I’m expanding my digital marketing services to include eBook and Createspace publishing. I believe the key to happiness is aligning one’s job with one’s passion, so this is my plan!
8. Can you offer one or two helpful tips for fellow writers when it comes to marketing and publicity?
I would say to remember that quality is more important than quantity. When using social media or visiting blogs, take the time to really read and listen to those you engage with. People can tell when you’re leaving a rushed, canned comment and they really appreciate it when you make the effort to understand fully what they are trying to say and are grateful when you reciprocate with genuine value.
My most devoted fans are people I took the time to chat with or help in some way. Those types of fans not only will buy everything you publish, they become your cheerleaders and your reason to write on those difficult days.
9. What future projects can we look forward to?
The series of NaNo books I mentioned will be released eventually. Writing is the easy part. Revision is daunting. I published SICK in the meantime. I’ve been going through a challenging year and having an attainable side project kept me sane. SICK was a speed-publishing project where I wrote, revised, edited, formatted, and published on a strict time schedule. I’m always waiting till I have my manuscript perfect, but even years later I will see changes I want to make. It will never be perfect. I just wanted to do the best I could while limiting myself to a timeframe–to get it out there and let the readers deal with it, hahaha. So far, it’s a success. The reviews are amazing. People like it!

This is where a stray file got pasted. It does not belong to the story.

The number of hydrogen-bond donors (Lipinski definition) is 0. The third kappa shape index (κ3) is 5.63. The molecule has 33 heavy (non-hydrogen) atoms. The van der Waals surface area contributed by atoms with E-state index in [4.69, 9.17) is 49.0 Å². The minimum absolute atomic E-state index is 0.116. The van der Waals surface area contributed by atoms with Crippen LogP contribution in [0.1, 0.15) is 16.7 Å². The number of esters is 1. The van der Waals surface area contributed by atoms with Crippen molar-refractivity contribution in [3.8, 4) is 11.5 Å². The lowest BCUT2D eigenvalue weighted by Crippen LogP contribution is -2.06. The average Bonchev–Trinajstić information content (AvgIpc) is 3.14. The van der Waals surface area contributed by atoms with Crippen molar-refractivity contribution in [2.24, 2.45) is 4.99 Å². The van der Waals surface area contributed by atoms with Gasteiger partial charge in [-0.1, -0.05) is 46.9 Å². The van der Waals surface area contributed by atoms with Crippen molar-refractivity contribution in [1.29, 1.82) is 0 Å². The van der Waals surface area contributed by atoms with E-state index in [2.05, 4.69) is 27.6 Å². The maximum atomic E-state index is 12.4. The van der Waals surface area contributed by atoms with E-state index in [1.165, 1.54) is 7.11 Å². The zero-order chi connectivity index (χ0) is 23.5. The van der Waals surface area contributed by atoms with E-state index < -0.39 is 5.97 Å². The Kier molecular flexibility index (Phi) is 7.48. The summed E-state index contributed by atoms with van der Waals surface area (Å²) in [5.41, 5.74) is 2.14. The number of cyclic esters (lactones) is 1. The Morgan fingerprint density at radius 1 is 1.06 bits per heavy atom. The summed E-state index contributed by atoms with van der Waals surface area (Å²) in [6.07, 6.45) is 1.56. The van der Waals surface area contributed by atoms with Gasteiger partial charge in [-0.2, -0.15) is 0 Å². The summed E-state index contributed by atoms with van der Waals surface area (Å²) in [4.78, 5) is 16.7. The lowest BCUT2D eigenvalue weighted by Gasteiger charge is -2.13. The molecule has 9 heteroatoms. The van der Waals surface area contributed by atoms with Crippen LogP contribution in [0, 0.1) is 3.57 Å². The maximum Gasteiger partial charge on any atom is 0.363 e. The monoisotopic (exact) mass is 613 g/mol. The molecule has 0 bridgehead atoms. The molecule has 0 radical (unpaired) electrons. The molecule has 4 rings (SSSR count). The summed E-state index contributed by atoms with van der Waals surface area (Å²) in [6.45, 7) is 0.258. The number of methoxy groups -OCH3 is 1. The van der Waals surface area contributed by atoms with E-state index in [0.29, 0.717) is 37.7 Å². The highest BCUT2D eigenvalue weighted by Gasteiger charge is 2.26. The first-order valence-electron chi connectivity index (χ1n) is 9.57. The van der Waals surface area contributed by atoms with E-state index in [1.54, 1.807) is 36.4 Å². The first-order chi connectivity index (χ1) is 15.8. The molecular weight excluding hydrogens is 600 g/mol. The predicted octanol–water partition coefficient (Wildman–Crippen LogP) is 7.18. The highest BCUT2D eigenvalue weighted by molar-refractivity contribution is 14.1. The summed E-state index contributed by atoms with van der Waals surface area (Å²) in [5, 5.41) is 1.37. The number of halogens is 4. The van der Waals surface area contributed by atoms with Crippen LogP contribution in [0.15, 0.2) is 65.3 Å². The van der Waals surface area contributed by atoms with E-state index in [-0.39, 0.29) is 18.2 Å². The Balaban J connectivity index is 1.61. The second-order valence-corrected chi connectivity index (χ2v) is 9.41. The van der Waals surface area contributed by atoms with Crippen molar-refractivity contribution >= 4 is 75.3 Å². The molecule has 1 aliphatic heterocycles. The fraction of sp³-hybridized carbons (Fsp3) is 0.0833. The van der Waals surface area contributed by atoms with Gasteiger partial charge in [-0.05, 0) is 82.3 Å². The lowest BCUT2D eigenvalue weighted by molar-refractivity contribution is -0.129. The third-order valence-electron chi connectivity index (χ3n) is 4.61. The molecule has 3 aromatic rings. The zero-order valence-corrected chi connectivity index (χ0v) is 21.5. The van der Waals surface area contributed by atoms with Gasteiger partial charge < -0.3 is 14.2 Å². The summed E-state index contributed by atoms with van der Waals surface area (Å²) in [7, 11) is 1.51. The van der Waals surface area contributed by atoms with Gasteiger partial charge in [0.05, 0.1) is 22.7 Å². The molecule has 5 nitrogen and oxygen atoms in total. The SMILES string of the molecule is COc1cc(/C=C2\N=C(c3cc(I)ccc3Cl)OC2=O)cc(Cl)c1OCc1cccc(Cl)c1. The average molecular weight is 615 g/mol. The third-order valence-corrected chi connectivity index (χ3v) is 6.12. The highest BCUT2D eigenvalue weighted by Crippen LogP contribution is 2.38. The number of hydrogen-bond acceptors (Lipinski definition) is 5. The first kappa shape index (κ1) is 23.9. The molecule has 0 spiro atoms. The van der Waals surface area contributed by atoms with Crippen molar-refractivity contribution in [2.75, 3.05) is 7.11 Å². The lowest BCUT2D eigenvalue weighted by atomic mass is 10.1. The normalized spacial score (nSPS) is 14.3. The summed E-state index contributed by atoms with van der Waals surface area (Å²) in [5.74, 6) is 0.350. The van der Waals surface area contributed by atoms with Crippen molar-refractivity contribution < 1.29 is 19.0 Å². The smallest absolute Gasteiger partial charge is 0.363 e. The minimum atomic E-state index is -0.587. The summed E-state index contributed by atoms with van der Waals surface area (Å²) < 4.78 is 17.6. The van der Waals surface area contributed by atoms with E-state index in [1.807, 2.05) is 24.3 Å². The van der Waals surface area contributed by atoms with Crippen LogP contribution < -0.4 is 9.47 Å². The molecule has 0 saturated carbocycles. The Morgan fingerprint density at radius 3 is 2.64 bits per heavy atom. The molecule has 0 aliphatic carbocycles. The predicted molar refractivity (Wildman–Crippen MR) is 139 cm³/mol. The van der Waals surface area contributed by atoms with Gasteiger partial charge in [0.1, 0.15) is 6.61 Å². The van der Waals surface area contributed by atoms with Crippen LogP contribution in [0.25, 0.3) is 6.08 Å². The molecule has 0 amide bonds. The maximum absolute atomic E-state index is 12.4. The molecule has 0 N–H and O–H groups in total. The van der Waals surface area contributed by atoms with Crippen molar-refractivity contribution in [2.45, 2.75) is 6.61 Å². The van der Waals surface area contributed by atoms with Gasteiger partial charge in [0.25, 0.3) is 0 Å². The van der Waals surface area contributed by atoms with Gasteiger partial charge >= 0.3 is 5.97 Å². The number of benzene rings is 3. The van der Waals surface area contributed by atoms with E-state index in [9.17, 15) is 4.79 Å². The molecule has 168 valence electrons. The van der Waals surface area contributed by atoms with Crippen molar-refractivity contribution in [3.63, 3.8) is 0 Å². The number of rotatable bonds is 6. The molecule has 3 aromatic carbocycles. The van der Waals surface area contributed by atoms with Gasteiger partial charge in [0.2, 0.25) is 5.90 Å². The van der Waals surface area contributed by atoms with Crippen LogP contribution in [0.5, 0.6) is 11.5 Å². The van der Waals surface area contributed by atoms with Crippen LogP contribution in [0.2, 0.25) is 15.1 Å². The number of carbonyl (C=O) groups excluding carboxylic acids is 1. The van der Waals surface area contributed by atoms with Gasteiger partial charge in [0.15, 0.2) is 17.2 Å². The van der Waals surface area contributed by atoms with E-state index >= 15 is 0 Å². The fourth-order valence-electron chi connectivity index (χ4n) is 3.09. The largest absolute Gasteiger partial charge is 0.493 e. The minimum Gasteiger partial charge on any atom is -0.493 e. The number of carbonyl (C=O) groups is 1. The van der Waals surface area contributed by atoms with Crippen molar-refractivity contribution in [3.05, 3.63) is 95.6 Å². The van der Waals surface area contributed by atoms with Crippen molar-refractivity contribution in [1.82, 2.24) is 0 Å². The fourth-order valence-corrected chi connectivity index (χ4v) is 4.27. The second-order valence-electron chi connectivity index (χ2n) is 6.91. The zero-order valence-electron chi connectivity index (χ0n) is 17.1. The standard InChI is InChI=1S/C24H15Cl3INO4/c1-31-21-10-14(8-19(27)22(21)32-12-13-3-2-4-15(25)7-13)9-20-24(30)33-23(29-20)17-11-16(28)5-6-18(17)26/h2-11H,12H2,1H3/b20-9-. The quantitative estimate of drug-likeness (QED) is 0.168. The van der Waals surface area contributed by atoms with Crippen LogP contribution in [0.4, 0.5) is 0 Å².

I’m writing the sequel to SICK right now. I believe all my writing is a mystical collaborative effort between me, the history of the world, biological evolution, technology, my first grade teacher, etc. I like to invite my readers to participate in my projects. I polled them about SICK and they said they wanted to see the story continue. Hopefully, it will be out early next year.
10. Is there anything else you want your potential readers to know?
I’m so thrilled to be living in this new age of social media and self-publishing. I love to collaborate and co-promote with other authors and bloggers. I’m open to everyone, so if you have a marketing or publishing questions, don’t be afraid to ask me. If I don’t know the answer, I’ll find out for you, and I’ll be sure to mention you on my blog and profiles.